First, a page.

So for anyone that is comparing their trade show stand or display with others, cure yourself for good of comparison-it is.  Create your own category. Strike out with something bold. Intrigue your customer or intended audience with the unexpected. And just do – or commission – awesome work.

Mirvac's Array Sales Office

Mirvac did not get to be first choice for apartments and homes by playing safe and following other competitors

I’d love to hear where you get your inspiration for creative projects from in the comments section below or you can email me at fiona@diavworks.com.au

Speaking of awesome, I will circle back to the opening Kardashian slap down with the link through to the humorous homage to “Bound 2” by Seth Rogen and James Franco. If there is more attractive couple on this planet than this pair, I am yet to see it!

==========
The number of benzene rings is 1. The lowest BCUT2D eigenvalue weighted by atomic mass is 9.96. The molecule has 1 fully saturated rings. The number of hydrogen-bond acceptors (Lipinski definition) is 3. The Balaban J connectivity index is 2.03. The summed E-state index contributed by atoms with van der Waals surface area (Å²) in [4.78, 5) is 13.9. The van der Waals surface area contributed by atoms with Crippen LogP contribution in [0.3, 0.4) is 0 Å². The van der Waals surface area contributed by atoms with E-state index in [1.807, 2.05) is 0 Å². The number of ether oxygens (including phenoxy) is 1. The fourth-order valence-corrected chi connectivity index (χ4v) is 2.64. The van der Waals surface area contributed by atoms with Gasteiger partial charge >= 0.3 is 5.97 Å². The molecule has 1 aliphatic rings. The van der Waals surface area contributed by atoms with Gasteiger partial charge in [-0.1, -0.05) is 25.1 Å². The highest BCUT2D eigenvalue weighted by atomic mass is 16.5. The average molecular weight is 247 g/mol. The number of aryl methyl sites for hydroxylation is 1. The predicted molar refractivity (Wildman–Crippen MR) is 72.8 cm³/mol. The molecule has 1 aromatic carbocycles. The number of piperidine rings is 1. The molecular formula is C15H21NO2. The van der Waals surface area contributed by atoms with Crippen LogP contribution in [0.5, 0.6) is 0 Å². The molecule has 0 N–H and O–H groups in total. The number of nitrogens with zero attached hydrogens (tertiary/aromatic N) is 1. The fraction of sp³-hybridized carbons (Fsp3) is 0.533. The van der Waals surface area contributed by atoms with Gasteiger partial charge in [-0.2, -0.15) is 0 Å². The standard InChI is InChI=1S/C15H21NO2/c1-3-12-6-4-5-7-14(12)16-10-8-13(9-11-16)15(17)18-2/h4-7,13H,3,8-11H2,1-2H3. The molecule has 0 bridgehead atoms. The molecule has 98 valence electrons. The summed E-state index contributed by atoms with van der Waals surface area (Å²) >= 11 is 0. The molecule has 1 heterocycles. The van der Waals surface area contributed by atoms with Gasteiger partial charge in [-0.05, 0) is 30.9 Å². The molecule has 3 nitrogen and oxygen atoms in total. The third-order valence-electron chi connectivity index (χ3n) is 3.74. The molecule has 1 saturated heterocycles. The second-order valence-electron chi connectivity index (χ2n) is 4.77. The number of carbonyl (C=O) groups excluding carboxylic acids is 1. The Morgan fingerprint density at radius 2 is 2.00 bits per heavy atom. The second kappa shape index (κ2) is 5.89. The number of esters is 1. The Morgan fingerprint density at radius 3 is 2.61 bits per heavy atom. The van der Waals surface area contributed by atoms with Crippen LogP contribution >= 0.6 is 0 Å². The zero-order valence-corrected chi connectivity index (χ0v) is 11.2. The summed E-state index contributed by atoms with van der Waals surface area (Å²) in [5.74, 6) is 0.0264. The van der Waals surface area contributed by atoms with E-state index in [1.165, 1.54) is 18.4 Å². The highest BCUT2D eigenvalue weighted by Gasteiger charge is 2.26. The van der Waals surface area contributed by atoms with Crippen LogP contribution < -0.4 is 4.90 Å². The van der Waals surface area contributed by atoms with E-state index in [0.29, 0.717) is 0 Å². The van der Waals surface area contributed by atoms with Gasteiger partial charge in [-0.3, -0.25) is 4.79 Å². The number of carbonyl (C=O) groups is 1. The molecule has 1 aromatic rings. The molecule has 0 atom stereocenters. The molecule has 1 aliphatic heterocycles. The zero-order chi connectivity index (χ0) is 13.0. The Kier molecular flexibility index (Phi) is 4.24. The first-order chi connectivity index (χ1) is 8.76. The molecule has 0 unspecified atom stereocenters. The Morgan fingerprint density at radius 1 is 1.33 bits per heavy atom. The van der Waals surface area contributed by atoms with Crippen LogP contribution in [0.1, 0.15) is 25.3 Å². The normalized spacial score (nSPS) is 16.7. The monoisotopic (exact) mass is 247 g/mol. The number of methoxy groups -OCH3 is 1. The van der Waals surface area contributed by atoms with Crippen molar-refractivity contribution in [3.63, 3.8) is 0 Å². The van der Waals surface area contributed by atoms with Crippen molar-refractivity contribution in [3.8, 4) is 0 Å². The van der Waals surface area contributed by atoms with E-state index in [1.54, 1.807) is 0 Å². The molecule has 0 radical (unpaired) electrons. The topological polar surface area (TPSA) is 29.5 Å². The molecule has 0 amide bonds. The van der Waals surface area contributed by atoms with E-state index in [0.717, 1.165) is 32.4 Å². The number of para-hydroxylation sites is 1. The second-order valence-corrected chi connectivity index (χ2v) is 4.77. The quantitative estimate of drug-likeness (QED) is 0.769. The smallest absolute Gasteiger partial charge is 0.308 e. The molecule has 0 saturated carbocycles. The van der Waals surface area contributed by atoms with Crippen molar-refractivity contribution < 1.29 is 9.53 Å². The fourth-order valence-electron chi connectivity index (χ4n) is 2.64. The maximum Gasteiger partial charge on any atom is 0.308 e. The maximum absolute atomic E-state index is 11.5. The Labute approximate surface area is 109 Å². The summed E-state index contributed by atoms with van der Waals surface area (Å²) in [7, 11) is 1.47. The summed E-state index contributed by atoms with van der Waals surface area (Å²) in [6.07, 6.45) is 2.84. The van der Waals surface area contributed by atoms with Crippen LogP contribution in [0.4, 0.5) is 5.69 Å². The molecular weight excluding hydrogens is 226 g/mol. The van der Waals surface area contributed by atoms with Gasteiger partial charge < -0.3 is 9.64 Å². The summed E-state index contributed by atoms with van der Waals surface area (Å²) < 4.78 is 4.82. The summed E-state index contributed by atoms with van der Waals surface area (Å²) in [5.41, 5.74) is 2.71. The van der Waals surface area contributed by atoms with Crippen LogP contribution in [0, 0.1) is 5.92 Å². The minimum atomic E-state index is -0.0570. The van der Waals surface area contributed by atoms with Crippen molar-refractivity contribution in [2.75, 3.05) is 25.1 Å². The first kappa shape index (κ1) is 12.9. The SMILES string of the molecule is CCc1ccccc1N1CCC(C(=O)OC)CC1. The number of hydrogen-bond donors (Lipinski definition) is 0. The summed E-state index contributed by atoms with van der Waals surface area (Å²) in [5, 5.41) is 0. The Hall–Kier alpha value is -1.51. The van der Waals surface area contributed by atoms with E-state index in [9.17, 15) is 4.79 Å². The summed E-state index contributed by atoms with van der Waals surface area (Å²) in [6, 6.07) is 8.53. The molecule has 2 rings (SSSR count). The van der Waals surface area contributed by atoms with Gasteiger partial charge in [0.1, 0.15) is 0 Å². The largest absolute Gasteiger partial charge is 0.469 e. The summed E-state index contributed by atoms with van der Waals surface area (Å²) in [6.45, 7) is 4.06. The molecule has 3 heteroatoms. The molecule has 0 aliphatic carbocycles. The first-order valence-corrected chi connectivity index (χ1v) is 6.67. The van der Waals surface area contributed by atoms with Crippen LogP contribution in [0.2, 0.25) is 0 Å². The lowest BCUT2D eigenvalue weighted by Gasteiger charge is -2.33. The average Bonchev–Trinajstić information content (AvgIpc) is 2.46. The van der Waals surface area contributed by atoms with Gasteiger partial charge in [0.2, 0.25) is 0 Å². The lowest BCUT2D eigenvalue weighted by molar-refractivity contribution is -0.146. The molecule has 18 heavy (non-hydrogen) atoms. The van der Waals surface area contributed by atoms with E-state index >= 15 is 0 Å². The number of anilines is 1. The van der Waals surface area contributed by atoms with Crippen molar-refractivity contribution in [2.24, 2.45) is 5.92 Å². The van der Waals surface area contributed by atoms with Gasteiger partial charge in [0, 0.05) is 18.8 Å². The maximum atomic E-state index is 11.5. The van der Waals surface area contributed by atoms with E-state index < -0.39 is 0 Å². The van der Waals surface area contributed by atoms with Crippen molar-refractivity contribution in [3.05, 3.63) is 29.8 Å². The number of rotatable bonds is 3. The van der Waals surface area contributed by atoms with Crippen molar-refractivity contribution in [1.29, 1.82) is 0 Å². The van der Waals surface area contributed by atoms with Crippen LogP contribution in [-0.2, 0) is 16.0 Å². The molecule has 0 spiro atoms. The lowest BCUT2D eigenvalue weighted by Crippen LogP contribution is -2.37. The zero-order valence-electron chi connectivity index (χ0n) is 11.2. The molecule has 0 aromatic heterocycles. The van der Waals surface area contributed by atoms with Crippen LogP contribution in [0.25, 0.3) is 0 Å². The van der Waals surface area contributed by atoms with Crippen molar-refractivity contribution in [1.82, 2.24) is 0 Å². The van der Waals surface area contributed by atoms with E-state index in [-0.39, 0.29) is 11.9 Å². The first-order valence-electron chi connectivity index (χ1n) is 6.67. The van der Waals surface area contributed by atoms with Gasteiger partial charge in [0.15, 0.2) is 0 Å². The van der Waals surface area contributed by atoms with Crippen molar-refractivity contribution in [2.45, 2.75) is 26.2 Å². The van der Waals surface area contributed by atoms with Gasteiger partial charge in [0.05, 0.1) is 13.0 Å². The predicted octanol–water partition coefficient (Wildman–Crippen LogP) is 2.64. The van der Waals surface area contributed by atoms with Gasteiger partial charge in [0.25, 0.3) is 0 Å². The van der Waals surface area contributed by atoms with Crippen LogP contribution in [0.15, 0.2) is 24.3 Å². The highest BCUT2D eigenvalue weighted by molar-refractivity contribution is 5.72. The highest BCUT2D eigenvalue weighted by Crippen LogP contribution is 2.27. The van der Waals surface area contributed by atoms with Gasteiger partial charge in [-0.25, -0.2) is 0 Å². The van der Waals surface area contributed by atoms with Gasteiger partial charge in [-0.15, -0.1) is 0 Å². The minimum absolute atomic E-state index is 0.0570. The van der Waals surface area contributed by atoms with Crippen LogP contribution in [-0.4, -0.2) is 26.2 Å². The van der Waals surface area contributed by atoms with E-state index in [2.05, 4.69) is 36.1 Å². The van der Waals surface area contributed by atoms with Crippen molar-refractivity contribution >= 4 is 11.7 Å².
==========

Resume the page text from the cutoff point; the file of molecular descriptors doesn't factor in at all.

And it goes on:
See you next week!

One of my favourite marketing mavens has a sticky situation on her cute paws where some of her brand mangers want an upcoming trade show stand packed and stacked with all their latest gadgets and thingos (technical term) whereas our Ms Maven wants a clean looking stand that invites delegates to come into the space and chat with the brand managers.

To help Ms Maven have some clout with her argument that a lean, clean stand will deliver the business more opportunities to dive deep with existing and potential customers and therefore open to the door to future business, I went on the hunt for some data or research on the stacked stand vs. the clean networking space.  I might have been looking in all the wrong places (I did get waylaid on the awesome gofugyourself.com and the themiddlefingerproject.org sites, to be fair) but I did not find a comprehensive article arguing the toss either way.  So I decided instead to use this conundrum and let it form the basis of my blog this week.

Based on current trade show stand data out of the USA (from the Centre of Exhibition Industry Research) I was able to glean the following stats: